By Dhara Thakar Meghani
Pop quiz! Complete the sentence below:
Separation anxiety and the game of ‘peek-a-boo’…
A. …look the same across all cultures
B. …are products of the same developmental milestone
C. …have nothing to do with each other
Although it’s hard to believe that the innocuous hilarity of peek-a-boo has anything to do with the protests and cries characteristic of separation anxiety, both are products of the developmental advancement of object permanence. This capacity emerges around eight or nine months, and is observed in infants who suddenly show interest in looking for hidden objects and make it clear that they know that something is missing—people included!
While parents are thrilled that their relationship is progressing to a new level, they are also faced with the budding challenge of helping their child cope with the new and palpable anxiety of separation¹. A more focused attachment or bond has typically developed between infants and parents by now, and most infants are quite vocal when signaling a preference for a particular person to get their needs met².
Attachment is crucial to our survival as a species because it enables infants to seek comfort and security from trusted caregivers when a situation feels stressful, threatening or ambiguous. When “out of sight” is no longer “out of mind,” as is the case with object permanence, separation from preferred and familiar caregivers is bound to create some anxiety.
Vimla, mother of 13-month old Sri, wishes he did not pull on her heartstrings so much when she drops him off at daycare. She feels guilty and misses him too, and has noticed that Sri clings to her over the weekends. He sometimes protests loudly when she leaves the room, even if he is in the good hands of his father or grandmother, who lives with them. Should Vimla be worried about Sri’s behavior?
Separation anxiety is a normal part of development, and anxiety in moderation can actually help children improve and work on ways to cope with stressful situations³. At the same time, cultural goals and values play an important role in the expectations that are built around attachment relationships, and accordingly, separations.
In cultures where interdependence and care within the home and by family members is emphasized, as is often the case in many South Asian families, daycare and preschool goodbyes may be especially challenging in the beginning. At the same time, if infants are used to seeing and being cared for by multiple caregivers, which is likely in some joint or extended families, they may warm up to a new setting a little faster than other infants.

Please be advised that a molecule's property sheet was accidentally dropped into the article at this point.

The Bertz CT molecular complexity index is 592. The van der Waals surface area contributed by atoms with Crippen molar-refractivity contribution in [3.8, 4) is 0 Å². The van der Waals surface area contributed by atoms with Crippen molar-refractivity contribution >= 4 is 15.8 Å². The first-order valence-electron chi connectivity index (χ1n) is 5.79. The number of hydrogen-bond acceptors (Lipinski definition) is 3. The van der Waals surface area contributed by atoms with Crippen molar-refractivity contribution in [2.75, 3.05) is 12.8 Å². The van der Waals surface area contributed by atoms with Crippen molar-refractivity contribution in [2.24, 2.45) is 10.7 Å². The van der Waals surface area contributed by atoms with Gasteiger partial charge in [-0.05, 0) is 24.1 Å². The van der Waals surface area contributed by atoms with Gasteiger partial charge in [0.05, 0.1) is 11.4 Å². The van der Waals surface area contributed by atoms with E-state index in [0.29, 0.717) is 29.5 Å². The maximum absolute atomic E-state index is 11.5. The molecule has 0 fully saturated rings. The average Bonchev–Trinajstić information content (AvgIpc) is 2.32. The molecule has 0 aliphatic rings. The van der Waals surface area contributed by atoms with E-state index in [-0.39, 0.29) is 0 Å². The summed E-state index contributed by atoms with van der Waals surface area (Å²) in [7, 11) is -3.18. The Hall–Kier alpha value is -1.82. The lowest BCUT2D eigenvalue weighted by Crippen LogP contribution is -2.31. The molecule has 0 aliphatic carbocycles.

Vimla may also experience maternal separation anxiety when leaving Sri in the care of others, which is stressful for many parents. Research indicates that mothers who are less culturally similar to the mainstream or dominant culture in which they live might feel more stressed because of greater discrepancies between home and school environments.4
Pressures to ‘do it all’ – be an attuned, responsive mother, efficient and successful professional, and dedicated, loving wife – can also add to maternal separation anxiety for South Asian mothers. Here are some tips to help you and your child make it through these separations – whether she is just old enough to appreciate peek-a-boo, or if she is ready to play hide-and-seek:
• Practice. If possible, take your child to the new setting or person he will be spending more time with before it becomes a regular experience. Infants rely on social referencing at this time to know how to make emotional sense of a situation – the messages and assurance you provide will help him feel safer and comfortable with the transition.
• Communicate to daycare professionals and other caregivers about any cultural differences you might notice between home and daycare/school, and suggest ways for them to approach and understand your child as she acclimates.
• Develop a ritual for drop-offs. Children benefit greatly from predictability and consistency and the song/activity that you incorporate in your goodbye ritual will stay with them throughout the day.
• Validate. Saying goodbye is hard! Let your child know you understand her feelings and don’t be afraid to share your own. Even if separations are teary, infants who feel their caregivers are responsive and empathic receive a powerful message that they are worthy of being loved, understood, and taken care of – emotional building blocks that will foster healthy relationships for the years to come.
Dhara Thakar Meghani realizes that parents have multiple balls to keep in the air at a time – stay tuned as Borrowed Knowledge takes a closer look at mindful parenting approaches that can make separations smoother, reunions more enriching, and enhance your relationship potential with your child and loved ones.
¹Lieberman, A. F. (1995). Emotional life of the toddler. SimonandSchuster.com.
²Emde, R. N. (1989). The infant’s relationship experience: Developmental and affective aspects. Relationship disturbances in early childhood: A developmental approach, 33-51.
³Tronick, E. Z., & Gianino, A. (1986). Interactive mismatch and repair: Challenges to the coping infant. Zero to Three.
4Blunk, E. M., Russell, E. M., & Williams, S. W. (2008). Pilot study of Hispanic mothers and maternal separation anxiety. Social Behavior and Personality: an international journal, 36(6), 727-736.